That’s a great question because some days it feels like nothing has changed, and other days it's in your face. The amount of commercial and residential development in progress is stunning. I think we're in the midst of something similar to Denver's boom last decade. The pandemic changed things – people moved here to get away from big cities and fell in love with Utah. Culturally it’s growing in similar ways. I think that's making it easier to find things to do, and people to do them with. The arts, culture, music, etc. That used to not be the case, it used to be more underground.

I’ve witnessed a few ups and downs over my time in Salt Lake. I think it’s all going uphill for the next while. I think we’re going to experience some confusion and an identity crisis dealing with this level of influx. It feels like, post-covid there are going to be 10,000 events happening this summer, and no easy way to choose between them. People are ready to get out and enjoy life while they can.

SLC offers more than people think.

I like to mix it up. Occasionally I’ll go out to a friend’s punk show, or see some heavy metal. I try to see the value in everything, break out of the norm and expose myself to different scenes. I always like to tell people that at its core, this is still the wild west. People come and go, and you got to have some grit to tough it out, but when you do it’s really rewarding. There is such a core group of people in the arts and music scenes here that love to support anything interesting. It makes for a well-rounded community.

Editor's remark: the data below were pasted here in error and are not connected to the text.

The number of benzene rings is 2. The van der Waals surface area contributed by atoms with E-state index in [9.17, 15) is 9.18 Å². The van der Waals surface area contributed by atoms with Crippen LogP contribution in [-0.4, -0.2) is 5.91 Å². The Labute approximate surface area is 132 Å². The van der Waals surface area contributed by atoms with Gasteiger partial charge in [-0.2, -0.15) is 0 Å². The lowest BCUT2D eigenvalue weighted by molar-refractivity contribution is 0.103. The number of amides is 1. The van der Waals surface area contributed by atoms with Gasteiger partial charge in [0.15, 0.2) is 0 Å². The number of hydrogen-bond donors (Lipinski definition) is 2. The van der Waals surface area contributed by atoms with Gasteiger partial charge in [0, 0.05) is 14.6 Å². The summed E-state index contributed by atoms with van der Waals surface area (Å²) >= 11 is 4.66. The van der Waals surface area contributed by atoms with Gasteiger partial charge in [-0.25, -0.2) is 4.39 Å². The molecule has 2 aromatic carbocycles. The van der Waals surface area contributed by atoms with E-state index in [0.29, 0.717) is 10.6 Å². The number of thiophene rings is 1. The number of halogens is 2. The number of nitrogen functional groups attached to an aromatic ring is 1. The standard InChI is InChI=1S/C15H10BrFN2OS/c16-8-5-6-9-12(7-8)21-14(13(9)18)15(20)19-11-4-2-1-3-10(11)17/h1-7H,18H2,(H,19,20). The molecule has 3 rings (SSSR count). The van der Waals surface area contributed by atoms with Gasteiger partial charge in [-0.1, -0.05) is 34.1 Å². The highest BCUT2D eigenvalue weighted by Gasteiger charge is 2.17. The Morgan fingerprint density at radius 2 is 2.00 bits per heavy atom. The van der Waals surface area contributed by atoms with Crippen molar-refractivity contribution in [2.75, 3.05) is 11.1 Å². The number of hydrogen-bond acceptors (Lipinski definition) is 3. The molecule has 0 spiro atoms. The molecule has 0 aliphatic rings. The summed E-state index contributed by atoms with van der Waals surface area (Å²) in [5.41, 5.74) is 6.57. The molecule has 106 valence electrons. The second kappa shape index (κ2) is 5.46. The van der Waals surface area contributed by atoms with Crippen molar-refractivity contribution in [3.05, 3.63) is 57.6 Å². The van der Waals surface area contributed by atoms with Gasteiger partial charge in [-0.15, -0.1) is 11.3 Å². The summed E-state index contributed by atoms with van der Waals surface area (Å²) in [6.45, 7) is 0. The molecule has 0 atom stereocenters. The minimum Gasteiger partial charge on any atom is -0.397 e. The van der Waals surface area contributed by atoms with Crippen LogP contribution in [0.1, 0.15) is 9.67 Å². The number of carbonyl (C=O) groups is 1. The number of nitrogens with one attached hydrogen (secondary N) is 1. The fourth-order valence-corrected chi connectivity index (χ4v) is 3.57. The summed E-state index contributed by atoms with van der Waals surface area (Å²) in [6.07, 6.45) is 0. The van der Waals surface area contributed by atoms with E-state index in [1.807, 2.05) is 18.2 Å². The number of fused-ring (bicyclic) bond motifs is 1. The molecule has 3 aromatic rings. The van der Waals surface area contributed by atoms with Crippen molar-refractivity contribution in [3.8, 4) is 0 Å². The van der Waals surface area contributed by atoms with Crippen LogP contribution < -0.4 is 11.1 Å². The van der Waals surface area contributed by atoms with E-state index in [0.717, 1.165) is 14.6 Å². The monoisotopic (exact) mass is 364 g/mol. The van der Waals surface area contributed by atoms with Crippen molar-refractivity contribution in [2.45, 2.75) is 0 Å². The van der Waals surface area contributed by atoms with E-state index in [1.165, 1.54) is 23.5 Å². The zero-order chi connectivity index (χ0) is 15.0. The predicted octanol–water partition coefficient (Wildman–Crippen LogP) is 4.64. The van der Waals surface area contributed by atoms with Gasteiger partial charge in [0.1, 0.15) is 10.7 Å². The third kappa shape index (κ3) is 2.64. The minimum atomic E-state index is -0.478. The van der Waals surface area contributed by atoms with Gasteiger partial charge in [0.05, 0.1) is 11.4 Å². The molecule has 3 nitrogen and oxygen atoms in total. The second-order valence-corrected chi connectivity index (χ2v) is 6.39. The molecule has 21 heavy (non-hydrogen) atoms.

It’s always good to keep the monthly gallery stroll on your radar because there are different types of events that overlap with it, so if you make a point to do the stroll and hit one or two things, you never know what or where you'll end up. It’s the 3rd Friday of each month.

What are your favorite things to share with visitors or newbies to SLC?

It depends on the person and how much time they have, but we’ll usually drive by the LDS temple, explain the basics of Mormonism, and then they become quite curious. A stop by Gilgal Gardens is next because it’s super wacky and we can show them another side to that coin. Sometimes we’ll go for a drive up a canyon or to some lookouts over the city. Nature in Spring and Fall here is so beautiful. I like to take people for a night out on the town to show them some of the cooler spots, and my favorite haunts. Waterwitch is probably my first stop because we're family and it's my neighborhood watering hole. We'll go dancing or to whatever party New City Movement is doing. TF Brewing is an awesome spot, their Sundays are great on the patio with DJs playing rare vinyl. Red Iguana is a must, especially if coming from a place or country without great Mexican food.